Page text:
Secondly, there’s lots in the news right now about polling station chaos, voters being turned away, ballot papers running out, and so on. And this can, really, only be down to one subject which has been avoided as an election issue: local government budgets. They are, in most parts of the country, pared down to their absolute minimums; and the constant shaving-off of any extraneous costs is inevitably going to hit elections. Councils, trying to save a little cash, will have cut down on polling staff; that inevitably limits the throughput of each polling station. They might have trimmed their ballot printing runs, figuring that 100% turnout is never going to happen. Unfortunately, the more slack you trim, the less space there is if you’re wrong, and we end up with a system which can’t cope with 4,000 more voters per constituency.* If we’d had the same turnout as 2001 or 2005, then maybe most seats would have coped; but that, to be honest, was never likely to happen. If council budgets keep getting frozen, the same problems are bound to happen next time too.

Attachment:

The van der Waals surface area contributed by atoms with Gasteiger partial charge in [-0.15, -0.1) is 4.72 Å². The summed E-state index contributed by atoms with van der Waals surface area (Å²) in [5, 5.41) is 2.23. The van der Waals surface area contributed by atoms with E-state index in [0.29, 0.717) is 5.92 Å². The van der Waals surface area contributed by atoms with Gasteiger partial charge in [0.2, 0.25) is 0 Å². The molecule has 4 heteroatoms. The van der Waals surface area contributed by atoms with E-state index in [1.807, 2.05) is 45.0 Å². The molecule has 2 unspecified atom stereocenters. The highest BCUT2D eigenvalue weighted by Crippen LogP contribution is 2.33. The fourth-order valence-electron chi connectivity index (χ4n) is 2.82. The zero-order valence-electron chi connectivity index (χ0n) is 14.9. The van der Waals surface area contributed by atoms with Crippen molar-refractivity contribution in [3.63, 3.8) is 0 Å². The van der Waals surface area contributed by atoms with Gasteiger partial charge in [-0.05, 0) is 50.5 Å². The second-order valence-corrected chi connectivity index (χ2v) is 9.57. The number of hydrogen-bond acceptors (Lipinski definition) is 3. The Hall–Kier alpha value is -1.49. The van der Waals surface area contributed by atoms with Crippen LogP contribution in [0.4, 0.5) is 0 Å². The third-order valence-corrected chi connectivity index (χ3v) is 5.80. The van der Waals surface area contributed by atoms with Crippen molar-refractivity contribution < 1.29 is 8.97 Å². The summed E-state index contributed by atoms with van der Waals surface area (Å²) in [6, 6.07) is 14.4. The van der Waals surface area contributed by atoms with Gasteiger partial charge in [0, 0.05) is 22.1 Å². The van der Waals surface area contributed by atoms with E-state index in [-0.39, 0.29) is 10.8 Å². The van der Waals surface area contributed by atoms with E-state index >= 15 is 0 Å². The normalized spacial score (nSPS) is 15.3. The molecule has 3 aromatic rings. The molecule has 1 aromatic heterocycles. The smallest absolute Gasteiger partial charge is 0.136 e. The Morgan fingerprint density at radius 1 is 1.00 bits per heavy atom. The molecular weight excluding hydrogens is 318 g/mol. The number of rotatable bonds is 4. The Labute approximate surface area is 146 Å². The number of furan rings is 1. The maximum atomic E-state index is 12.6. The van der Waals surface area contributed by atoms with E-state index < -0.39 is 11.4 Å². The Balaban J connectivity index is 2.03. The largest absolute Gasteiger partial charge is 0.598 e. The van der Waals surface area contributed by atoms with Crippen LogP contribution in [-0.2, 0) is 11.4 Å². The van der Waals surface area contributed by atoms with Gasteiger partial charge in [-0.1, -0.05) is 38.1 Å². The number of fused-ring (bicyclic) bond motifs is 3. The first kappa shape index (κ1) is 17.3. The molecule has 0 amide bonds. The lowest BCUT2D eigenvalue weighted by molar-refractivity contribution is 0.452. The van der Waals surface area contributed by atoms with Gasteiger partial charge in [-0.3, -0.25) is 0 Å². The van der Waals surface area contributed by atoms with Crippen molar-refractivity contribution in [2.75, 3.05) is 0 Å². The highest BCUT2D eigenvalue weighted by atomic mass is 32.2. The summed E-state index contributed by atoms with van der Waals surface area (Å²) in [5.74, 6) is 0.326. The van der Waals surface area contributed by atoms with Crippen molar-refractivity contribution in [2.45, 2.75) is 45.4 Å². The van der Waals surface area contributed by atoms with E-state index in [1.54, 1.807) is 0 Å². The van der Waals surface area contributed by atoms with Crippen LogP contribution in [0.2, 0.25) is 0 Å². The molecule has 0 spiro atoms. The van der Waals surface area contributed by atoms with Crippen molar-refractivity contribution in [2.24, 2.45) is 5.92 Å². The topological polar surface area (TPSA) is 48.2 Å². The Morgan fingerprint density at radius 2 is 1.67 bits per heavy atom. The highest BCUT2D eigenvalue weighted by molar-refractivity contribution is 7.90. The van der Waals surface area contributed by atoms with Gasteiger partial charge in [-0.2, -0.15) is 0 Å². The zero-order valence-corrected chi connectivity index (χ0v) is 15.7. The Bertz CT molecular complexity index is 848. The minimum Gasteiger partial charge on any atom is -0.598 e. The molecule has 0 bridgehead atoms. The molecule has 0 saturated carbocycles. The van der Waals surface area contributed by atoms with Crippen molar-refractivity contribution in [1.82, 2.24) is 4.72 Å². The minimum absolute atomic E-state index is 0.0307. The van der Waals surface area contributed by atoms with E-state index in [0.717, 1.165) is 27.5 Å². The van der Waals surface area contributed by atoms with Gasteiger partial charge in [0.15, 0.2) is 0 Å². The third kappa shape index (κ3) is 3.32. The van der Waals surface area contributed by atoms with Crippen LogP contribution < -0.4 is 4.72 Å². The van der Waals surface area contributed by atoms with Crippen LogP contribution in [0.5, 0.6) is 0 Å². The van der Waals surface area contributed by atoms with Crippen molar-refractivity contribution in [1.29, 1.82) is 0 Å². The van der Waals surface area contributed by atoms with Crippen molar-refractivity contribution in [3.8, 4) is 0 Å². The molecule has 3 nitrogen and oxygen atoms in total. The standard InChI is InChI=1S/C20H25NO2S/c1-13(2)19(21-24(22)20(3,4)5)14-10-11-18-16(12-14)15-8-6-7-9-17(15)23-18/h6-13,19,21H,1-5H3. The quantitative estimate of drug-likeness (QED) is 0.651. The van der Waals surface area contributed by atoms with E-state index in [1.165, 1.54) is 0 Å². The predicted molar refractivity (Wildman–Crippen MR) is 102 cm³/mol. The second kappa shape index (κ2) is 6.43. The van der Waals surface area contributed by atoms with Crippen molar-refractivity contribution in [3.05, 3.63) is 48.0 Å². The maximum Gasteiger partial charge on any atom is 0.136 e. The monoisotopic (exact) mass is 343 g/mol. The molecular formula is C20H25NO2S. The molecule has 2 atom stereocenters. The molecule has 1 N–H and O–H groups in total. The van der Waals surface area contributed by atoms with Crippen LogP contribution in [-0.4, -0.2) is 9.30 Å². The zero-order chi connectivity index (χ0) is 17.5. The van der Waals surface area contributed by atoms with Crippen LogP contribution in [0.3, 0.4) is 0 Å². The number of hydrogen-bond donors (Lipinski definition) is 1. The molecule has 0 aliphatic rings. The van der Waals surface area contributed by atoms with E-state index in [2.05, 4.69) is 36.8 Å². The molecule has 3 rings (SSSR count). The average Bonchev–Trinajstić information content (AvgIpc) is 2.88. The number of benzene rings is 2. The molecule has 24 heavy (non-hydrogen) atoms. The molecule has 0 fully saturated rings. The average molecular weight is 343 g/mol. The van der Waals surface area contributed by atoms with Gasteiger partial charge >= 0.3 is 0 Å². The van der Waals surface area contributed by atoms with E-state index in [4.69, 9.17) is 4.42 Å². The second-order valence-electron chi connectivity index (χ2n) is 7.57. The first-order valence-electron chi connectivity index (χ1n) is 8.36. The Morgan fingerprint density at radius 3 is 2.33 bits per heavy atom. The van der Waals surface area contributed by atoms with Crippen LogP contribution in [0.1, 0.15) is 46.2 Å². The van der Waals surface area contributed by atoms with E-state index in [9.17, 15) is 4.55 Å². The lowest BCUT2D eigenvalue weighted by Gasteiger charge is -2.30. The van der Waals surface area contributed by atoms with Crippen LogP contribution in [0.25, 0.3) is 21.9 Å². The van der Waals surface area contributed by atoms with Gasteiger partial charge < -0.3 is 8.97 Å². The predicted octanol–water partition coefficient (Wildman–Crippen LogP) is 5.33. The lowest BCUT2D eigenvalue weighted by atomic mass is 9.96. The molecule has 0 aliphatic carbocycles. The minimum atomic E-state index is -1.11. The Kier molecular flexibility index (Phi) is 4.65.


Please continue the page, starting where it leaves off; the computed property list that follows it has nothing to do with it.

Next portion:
* The figure there comes from Sheffield Hallam, one of the constituencies that reported trouble, which reported a 5.8% turnout increase, up to 51,135 or just under 74%.